Massachusetts to Allow Delivery of Recreational Weed

But authorities want to photograph buyers accepting those deliveries.

August 20, 2019

BOSTON—The Massachusetts Cannabis Control Commission has proposed regulating deliveries of recreational marijuana by requiring delivery men and women to wear body cameras, reports the Boston Globe.

If approved, the proposal would be part of a government-mandated security system that films customers accepting cannabis deliveries to their own homes and would allow law enforcement agencies to access the footage for any reason. It’s an idea that has many critics.

“Cannabis consumers have been targeted and monitored for decades,” said Joseph Gilmore, president of the Massachusetts Recreational Consumer Council. “To require body cameras on legal cannabis deliveries is an invasion of privacy and perpetuates the false notion that marijuana attracts criminal activity.”

Last week, the commission wrapped up a public comment period on draft regulations that would permit independent delivery companies to bring pot from brick-and-mortar marijuana stores to residential properties throughout Massachusetts, except in the various municipalities that have banned retail pot sales.

If the agency approves a plan for regulating cannabis deliveries in September, deliveries could start within months. However, eligible entrepreneurs—at first, only participants in the commission’s social equity and economic empowerment programs—could apply as delivery service providers.

All applicants will be required to go through a background check. Those selected would need to adhere to a long list of rules, including requirements that each delivery vehicle be staffed by two licensed workers and equipped with a GPS tracker, multiple cameras and permanently installed lockboxes for cash and marijuana.

Consumers, meanwhile, would not be eligible to place delivery orders until they first visit a marijuana store and present their IDs in person as part of a “pre-registration” process. Critics believe that the body cameras and other rules will scare off both entrepreneurs and consumers.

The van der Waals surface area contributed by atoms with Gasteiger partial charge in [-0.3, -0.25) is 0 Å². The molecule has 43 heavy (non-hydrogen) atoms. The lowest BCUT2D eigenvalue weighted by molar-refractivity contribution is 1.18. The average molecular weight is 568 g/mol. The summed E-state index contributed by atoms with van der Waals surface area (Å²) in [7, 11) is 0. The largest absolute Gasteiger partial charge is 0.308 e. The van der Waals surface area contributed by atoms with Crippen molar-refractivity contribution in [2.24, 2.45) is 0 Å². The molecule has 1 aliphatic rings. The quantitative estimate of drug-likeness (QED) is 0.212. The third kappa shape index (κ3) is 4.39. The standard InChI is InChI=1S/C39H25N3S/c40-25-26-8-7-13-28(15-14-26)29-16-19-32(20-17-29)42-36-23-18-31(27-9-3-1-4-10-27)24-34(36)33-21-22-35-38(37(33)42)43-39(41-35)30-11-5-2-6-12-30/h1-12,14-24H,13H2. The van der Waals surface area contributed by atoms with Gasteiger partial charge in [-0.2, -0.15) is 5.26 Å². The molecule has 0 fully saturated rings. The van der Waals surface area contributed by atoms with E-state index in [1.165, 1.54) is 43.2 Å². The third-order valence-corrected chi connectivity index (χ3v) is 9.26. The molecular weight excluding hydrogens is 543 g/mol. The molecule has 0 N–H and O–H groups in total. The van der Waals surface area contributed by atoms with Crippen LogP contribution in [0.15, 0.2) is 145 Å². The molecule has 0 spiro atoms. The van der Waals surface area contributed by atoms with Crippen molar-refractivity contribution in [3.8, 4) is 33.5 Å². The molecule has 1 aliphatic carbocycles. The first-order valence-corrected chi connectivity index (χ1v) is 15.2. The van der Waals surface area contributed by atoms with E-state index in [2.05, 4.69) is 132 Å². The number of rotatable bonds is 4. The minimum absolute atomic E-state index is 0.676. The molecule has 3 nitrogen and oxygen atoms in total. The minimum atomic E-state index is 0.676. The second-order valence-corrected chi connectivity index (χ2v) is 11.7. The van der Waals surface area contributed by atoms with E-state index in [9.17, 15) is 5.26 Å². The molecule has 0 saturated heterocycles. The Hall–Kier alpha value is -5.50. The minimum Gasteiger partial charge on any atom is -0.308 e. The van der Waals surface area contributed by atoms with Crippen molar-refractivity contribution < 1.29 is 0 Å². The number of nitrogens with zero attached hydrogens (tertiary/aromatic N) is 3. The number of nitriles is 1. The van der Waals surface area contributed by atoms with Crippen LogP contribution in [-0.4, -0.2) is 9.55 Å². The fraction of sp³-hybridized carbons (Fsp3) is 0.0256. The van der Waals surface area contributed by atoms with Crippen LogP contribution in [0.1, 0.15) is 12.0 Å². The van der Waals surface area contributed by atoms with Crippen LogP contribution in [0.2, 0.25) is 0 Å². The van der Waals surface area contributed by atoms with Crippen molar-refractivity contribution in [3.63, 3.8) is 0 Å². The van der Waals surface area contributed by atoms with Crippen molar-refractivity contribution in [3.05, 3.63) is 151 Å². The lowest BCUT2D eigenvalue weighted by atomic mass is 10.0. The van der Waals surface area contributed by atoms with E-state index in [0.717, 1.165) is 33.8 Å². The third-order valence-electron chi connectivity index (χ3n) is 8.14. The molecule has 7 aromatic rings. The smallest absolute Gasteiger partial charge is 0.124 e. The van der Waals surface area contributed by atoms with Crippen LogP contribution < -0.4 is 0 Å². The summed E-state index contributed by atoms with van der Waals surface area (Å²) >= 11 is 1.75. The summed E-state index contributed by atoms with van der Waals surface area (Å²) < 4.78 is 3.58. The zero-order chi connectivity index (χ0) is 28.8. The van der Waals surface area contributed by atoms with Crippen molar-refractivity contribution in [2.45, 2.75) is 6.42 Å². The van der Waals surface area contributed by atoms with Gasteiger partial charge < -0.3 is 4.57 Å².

“At some point, expensive and onerous regulations like body cameras will threaten the viability of these businesses,” said Matt Allen, field director for the American Civil Liberties Union of Massachusetts. “And ultimately, if these businesses are too costly to operate, the illicit and gray markets will continue to thrive.”

Marijuana companies also object to the commission’s proposed restriction on deliveries to towns with retail pot bans, which some industry lawyers insist is illegal. “You’re basically creating cannabis deserts,” said David O’Brien, president of the Massachusetts Cannabis Business Association. “This notion that cannabis somehow doesn’t happen in communities with a ban on sales—that’s a joke. That’s where the illicit market is the strongest.”

Proponents of the stringent security rules say they are simply an extension of similar measures deployed in retail marijuana stores, which are tightly controlled facilities that must have security cameras and “limited access areas” where cash and cannabis are accessible only by certain employees.

They also argue that body cameras will help protect drivers from robberies and prevent the diversion of marijuana to minors or the illicit market. Delivery companies would be required to warn buyers in advance that each transaction will be filmed, and that filmed data will be saved for at least 90 days and be “accessible to the commission or law enforcement on request.” Critics say this practice could allow local and federal law enforcement to use the videos to identify marijuana consumers.

Along with the possibility of the data being hacked or leaked, they fear any sharing of the footage could result in immigrants being deported or losing their legal status, veterans losing federal benefits or ordinary workers losing their jobs, since employers under state law are still permitted to fire employees for using marijuana.

“In the veteran community specifically, privacy is always an issue,” said Stephen Mandile, an Iraq War veteran, marijuana activist, and Uxbridge selectman. “A lot of veterans have jobs as first responders, security, instructors, stuff like that. Everybody is wary of being on camera.”

But Walpole Police Chief John Carmichael, a member of the state’s Cannabis Advisory Board, disagrees. “Massachusetts has seen violence associated with marijuana [deliveries] on the illicit side, and the commission is obligated to acknowledge that risk and protect the people delivering it through preventative measures. The body cameras are just one way of doing that,” he said.

Massachusetts is not the first state to face this dilemma. Several other states, including California, Oregon and Nevada, currently allow deliveries, though their regulations and roles afforded to municipalities vary widely.

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